The Environmental Protection Agency is the primary federal agency charged with ensuring Americans are protected from significant risks to human health and the environment where they live and work.[6] Federal drinking water regulations apply to the approximately 152,700 privately and publicly owned water systems that provide piped water for human consumption to at least 15 service connections or that regularly serve at least 25 people. These water systems vary greatly in size and type, ranging from large municipal systems to homeowner associations, schools, and campgrounds.

The Safe Drinking Water Act (SDWA) establishes standards and treatment requirements for public water supplies, promotes compliance capacity of public water systems, directs EPA to provide technical assistance to water systems, as well as protect sources of drinking water. Congress has amended the SDWA on 11 occasions since its original enactment in 1974. In 1988 Congress amended the Act with the Lead Contamination Control Act of 1988 (P.L. 100-572). Provisions within the Act were intended to reduce exposure to lead in drinking water by requiring the recall of lead-lined water coolers and requiring the EPA to issue a guidance document and testing protocol for states to help schools and day care centers identify and correct lead contamination in school drinking water. [7]

The SDWA requires the EPA to promulgate national primary drinking water regulations for contaminants that may pose health risks and are likely to be present in public water supplies. The EPA has issued regulations for more than 90 water contaminants, including regulations setting standards or treatment techniques for drinking water disinfectants and their byproducts, microorganisms (e.g., Cryptosporidium and Legionella), radionuclides, organic chemicals (e.g., benzene and many pesticides), and inorganic chemicals (e.g., arsenic and lead).[8]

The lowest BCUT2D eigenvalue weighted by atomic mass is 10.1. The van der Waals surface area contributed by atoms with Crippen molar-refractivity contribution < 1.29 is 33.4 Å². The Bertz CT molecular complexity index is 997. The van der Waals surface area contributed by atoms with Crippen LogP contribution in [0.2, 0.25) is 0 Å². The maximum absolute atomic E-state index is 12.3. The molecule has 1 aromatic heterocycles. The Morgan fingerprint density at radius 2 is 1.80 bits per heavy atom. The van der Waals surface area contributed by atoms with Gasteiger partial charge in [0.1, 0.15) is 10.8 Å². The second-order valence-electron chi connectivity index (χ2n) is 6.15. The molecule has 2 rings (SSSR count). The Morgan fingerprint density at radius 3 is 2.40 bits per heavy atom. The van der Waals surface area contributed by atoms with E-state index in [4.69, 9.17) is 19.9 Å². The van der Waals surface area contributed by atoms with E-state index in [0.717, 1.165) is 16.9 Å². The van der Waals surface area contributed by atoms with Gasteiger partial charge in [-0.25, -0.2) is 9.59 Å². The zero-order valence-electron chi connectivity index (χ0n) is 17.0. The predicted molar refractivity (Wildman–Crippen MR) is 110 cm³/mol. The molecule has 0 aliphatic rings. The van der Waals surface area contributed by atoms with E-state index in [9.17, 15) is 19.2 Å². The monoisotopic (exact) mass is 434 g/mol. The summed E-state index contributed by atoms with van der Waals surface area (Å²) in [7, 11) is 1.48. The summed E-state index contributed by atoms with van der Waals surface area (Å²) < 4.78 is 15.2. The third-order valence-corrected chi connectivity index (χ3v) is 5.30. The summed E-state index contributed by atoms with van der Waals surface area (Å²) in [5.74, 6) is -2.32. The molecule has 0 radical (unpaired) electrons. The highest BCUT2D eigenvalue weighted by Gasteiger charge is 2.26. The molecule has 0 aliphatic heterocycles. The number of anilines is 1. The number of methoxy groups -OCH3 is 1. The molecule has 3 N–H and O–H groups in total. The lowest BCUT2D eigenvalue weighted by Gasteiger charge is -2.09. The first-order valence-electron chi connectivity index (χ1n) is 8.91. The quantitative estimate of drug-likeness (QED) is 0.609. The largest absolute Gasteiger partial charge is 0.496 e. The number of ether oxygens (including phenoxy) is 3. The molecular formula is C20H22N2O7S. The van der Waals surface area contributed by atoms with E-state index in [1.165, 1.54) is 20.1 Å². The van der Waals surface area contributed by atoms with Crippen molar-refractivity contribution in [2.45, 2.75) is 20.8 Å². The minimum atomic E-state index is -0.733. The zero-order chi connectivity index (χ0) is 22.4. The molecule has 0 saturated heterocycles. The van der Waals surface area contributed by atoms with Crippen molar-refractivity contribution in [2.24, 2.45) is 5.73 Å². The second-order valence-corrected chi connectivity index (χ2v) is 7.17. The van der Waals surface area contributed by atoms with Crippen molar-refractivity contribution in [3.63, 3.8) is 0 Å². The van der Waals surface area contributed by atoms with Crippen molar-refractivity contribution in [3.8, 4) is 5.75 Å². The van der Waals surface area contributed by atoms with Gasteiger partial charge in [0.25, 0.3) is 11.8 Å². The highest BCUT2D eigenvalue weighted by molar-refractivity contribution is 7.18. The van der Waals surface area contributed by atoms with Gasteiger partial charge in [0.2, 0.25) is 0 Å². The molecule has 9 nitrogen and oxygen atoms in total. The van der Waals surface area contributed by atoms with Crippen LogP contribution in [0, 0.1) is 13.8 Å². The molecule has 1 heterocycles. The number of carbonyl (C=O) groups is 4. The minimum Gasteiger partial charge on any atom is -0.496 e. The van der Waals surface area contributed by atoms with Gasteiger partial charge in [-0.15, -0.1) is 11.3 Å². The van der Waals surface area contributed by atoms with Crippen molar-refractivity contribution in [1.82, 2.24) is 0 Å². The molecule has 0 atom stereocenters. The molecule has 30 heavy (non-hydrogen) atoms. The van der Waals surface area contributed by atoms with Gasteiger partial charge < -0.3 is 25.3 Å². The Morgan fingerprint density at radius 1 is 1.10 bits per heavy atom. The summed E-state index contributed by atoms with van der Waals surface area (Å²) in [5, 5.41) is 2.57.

The SDWA created a federal-state arrangement in which states may be delegated primary implementation and enforcement authority (primacy) for the drinking water program and the underground injection control (UIC) program. The state-administered Public Water Supply Supervision (PWSS) Program remains the basic program for regulating the nation’s public water systems, and 49 states have assumed this authority, including Michigan.[9]

[1] See Committee on Energy and Commerce letter to EPA Administrator Gina McCarthy January 15, 2016
[2] See Washington Post article “This is how toxic Flint’s water really is” January 15, 2015
[3] See Committee on Energy and Commerce letter to EPA Administrator Gina McCarthy January 15, 2016
[4] See EPA’s “Flint Drinking Water Response”
[5] Id.
[6] See EPA’s “Our Mission and What We Do”
[7] See CRS Report “Safe Drinking Water Act (SDWA): A Summary of the Act and its Major Requirements,” January 6, 2016.
[8] Id.
[9] Id.


The Congressional Budget Office estimates that the bill triggers no direct spending, no new revenue, and discretionary spending is scored at less than $500,000.

Additional Information

For questions or further information please contact Jake Vreeburg with the House Republican Policy Committee by email or at 3-1555.